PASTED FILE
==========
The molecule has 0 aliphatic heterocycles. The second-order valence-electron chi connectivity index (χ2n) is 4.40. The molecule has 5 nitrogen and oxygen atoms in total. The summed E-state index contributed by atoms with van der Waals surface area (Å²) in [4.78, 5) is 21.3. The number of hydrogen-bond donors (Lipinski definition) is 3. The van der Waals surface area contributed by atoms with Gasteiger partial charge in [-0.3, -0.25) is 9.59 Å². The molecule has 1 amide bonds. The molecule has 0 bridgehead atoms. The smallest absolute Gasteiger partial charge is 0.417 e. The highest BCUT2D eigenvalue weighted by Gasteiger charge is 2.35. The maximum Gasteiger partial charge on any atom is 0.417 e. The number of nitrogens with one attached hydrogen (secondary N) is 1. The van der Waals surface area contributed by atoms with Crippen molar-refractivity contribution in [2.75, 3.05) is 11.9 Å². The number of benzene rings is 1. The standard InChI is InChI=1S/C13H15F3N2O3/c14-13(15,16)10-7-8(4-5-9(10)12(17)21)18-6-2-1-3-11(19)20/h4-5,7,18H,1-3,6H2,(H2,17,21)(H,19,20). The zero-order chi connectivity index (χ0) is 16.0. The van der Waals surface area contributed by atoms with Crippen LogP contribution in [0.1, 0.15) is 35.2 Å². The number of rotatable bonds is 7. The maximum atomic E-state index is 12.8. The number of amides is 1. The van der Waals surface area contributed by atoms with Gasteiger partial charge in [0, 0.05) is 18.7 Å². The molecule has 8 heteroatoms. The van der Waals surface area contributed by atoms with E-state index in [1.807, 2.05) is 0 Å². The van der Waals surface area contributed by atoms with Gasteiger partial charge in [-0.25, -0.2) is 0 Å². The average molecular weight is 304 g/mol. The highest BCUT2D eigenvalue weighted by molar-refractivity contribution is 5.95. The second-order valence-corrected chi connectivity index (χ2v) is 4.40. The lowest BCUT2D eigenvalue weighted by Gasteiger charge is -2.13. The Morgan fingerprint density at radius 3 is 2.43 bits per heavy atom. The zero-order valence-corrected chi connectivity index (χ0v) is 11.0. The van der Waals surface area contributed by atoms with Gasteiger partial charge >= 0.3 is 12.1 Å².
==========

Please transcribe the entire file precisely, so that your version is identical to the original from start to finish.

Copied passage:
The molecule has 0 aliphatic heterocycles. The second-order valence-electron chi connectivity index (χ2n) is 4.40. The molecule has 5 nitrogen and oxygen atoms in total. The summed E-state index contributed by atoms with van der Waals surface area (Å²) in [4.78, 5) is 21.3. The number of hydrogen-bond donors (Lipinski definition) is 3. The van der Waals surface area contributed by atoms with Gasteiger partial charge in [-0.3, -0.25) is 9.59 Å². The molecule has 1 amide bonds. The molecule has 0 bridgehead atoms. The smallest absolute Gasteiger partial charge is 0.417 e. The highest BCUT2D eigenvalue weighted by Gasteiger charge is 2.35. The maximum Gasteiger partial charge on any atom is 0.417 e. The number of nitrogens with one attached hydrogen (secondary N) is 1. The van der Waals surface area contributed by atoms with Crippen molar-refractivity contribution in [2.75, 3.05) is 11.9 Å². The number of benzene rings is 1. The standard InChI is InChI=1S/C13H15F3N2O3/c14-13(15,16)10-7-8(4-5-9(10)12(17)21)18-6-2-1-3-11(19)20/h4-5,7,18H,1-3,6H2,(H2,17,21)(H,19,20). The zero-order chi connectivity index (χ0) is 16.0. The van der Waals surface area contributed by atoms with Crippen LogP contribution in [0.1, 0.15) is 35.2 Å². The number of rotatable bonds is 7. The maximum atomic E-state index is 12.8. The number of amides is 1. The van der Waals surface area contributed by atoms with Gasteiger partial charge in [0, 0.05) is 18.7 Å². The molecule has 8 heteroatoms. The van der Waals surface area contributed by atoms with E-state index in [1.807, 2.05) is 0 Å². The van der Waals surface area contributed by atoms with Gasteiger partial charge in [-0.25, -0.2) is 0 Å². The average molecular weight is 304 g/mol. The highest BCUT2D eigenvalue weighted by molar-refractivity contribution is 5.95. The second-order valence-corrected chi connectivity index (χ2v) is 4.40. The lowest BCUT2D eigenvalue weighted by Gasteiger charge is -2.13. The Morgan fingerprint density at radius 3 is 2.43 bits per heavy atom. The zero-order valence-corrected chi connectivity index (χ0v) is 11.0. The van der Waals surface area contributed by atoms with Gasteiger partial charge >= 0.3 is 12.1 Å².